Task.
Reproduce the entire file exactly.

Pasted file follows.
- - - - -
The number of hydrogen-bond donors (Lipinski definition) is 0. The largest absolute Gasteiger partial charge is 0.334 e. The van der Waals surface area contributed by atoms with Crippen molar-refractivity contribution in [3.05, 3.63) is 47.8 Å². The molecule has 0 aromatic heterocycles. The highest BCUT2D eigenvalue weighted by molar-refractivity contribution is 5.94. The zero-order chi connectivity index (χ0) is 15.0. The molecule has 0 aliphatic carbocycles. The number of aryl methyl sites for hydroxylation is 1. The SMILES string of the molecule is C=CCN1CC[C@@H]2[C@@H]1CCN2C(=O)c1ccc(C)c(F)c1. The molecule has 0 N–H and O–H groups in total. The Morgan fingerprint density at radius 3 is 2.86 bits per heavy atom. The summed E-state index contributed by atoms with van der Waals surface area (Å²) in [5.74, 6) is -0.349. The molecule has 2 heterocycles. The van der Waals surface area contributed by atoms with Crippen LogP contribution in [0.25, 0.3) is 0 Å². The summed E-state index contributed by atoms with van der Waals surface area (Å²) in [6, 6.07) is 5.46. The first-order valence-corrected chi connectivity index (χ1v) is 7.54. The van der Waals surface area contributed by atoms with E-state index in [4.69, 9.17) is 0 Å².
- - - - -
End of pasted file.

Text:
The number of hydrogen-bond donors (Lipinski definition) is 0. The largest absolute Gasteiger partial charge is 0.334 e. The van der Waals surface area contributed by atoms with Crippen molar-refractivity contribution in [3.05, 3.63) is 47.8 Å². The molecule has 0 aromatic heterocycles. The highest BCUT2D eigenvalue weighted by molar-refractivity contribution is 5.94. The zero-order chi connectivity index (χ0) is 15.0. The molecule has 0 aliphatic carbocycles. The number of aryl methyl sites for hydroxylation is 1. The SMILES string of the molecule is C=CCN1CC[C@@H]2[C@@H]1CCN2C(=O)c1ccc(C)c(F)c1. The molecule has 0 N–H and O–H groups in total. The Morgan fingerprint density at radius 3 is 2.86 bits per heavy atom. The summed E-state index contributed by atoms with van der Waals surface area (Å²) in [5.74, 6) is -0.349. The molecule has 2 heterocycles. The van der Waals surface area contributed by atoms with Crippen LogP contribution in [0.25, 0.3) is 0 Å². The summed E-state index contributed by atoms with van der Waals surface area (Å²) in [6, 6.07) is 5.46. The first-order valence-corrected chi connectivity index (χ1v) is 7.54. The van der Waals surface area contributed by atoms with E-state index in [4.69, 9.17) is 0 Å².